Suggestions For Follow-Up, Debriefing, Extensions
How you debrief or follow-up each walk is important for supporting the development of a robust sense of place and your cross-curricular lessons. There are, of course, many ways to extend learning experiences—as an experienced teacher you will have many ideas.
Here are a few:
√ Sometimes you might have students discuss their “findings” or experiences in small or large groups. You might pose a question for the class to discuss as a whole or for students to consider individually. Students might be given a “prompt” that they then respond to in a journal. For example, you might ask for a general response such as what surprised them on the walk or what they did not expect.
√ You might have students document the information specific to the walk (e.g. aspects of the “vertical” world; the “borders” they notice—what they do will depend on walk themes). In addition to an identified topic or theme, many of the walks in the curriculum also have a challenge or activity listed with them. You will find things like “collecting and organizing”, “mental imagery”, “the senses”, or “the literate eye”. These are examples of cognitive tools of Imaginative Education and represent ways to tap into your students’ imaginations. (To learn about each tool, you might follow the Tools of Imagination series on this blog.) It is up to you whether or not you assign the activity or challenge along with the walk of course. These are included in order to show you ways to follow-up that engage emotions and imaginations.
√ Of course, you will adapt how they document their experience according to the needs of the class—young students might record specific words to show their ideas or they might draw or sketch. Older students could draw in response to their walks, but they could also be asked to classify their findings, labeling or listing ideas, and then writing more detailed descriptions. Always encourage multi-modal documentation of learning as often as possible—allow verbal or written output but also include opportunities for students to employ their bodies to express understanding if appropriate (gesture for example).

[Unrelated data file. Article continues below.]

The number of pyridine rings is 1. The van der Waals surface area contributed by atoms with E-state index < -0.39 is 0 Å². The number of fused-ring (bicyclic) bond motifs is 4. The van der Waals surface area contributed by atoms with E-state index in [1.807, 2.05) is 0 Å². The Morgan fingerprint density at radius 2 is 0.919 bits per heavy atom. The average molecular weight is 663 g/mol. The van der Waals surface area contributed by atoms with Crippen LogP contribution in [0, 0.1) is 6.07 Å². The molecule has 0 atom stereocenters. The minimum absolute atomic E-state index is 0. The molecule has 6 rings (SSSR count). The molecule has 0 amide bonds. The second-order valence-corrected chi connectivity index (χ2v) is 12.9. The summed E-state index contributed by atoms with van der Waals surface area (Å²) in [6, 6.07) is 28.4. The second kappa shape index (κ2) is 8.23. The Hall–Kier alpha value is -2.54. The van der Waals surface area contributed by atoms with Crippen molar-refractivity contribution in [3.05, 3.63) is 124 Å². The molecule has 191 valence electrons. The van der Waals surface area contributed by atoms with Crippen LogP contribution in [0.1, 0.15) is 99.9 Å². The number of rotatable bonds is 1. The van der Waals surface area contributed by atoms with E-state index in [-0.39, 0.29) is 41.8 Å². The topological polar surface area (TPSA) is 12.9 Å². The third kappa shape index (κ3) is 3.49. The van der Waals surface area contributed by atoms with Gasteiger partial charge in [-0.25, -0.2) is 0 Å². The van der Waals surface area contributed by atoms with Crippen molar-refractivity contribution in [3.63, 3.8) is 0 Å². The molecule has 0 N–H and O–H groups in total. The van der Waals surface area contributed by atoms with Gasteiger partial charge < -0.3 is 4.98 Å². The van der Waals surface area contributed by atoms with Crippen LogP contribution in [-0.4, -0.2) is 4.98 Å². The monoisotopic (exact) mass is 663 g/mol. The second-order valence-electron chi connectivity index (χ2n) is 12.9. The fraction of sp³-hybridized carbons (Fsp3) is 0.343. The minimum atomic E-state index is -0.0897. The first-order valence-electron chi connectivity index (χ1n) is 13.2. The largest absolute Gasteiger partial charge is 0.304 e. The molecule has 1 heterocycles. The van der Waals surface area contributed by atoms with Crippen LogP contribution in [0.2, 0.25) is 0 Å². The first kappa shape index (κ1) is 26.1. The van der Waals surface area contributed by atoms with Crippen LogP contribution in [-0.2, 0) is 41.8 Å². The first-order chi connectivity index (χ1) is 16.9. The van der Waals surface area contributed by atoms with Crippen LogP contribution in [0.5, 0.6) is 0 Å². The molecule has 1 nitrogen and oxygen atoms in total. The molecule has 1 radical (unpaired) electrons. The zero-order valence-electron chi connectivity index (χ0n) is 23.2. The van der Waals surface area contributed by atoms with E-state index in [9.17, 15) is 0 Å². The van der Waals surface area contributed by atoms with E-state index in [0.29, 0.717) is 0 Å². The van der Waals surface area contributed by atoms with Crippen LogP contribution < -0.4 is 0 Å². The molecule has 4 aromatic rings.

√ As a follow-up—and transition—students might take what they learned and use it as a basis for work in another subject area (e.g. findings might lead to Art activities or students could be asked to sketch plants or animals that they have observed closely or are studying currently in Science. Later, students could research the species and come to understand how it fits into larger themes the class is studying.) As a topic for a walk, students might seek examples of concepts outdoors that reflect topics they are studying indoors (e.g. interdependence, symbiosis). It is not only Science, however, that can shape and extend walks. Students can consider environmental ethics from evidence of the human-nature relationship. They may think more about topics seemingly unrelated to the outdoors—e.g. government, responsibility, impact—after seeking evidence of these in the natural world. They may embark on any number of creative writing projects based on the stories of “found” objects. Language classes can extend learning through vocabulary development.
So, there are many options for follow-up; what matters most is that follow-up happens. Always allow for post-walk reflection and extensions of learning; this is valuable time to emphasize student experience and emotional engagement with place and with curricular topics.
What are your ideas for walking and learning? Please let us know!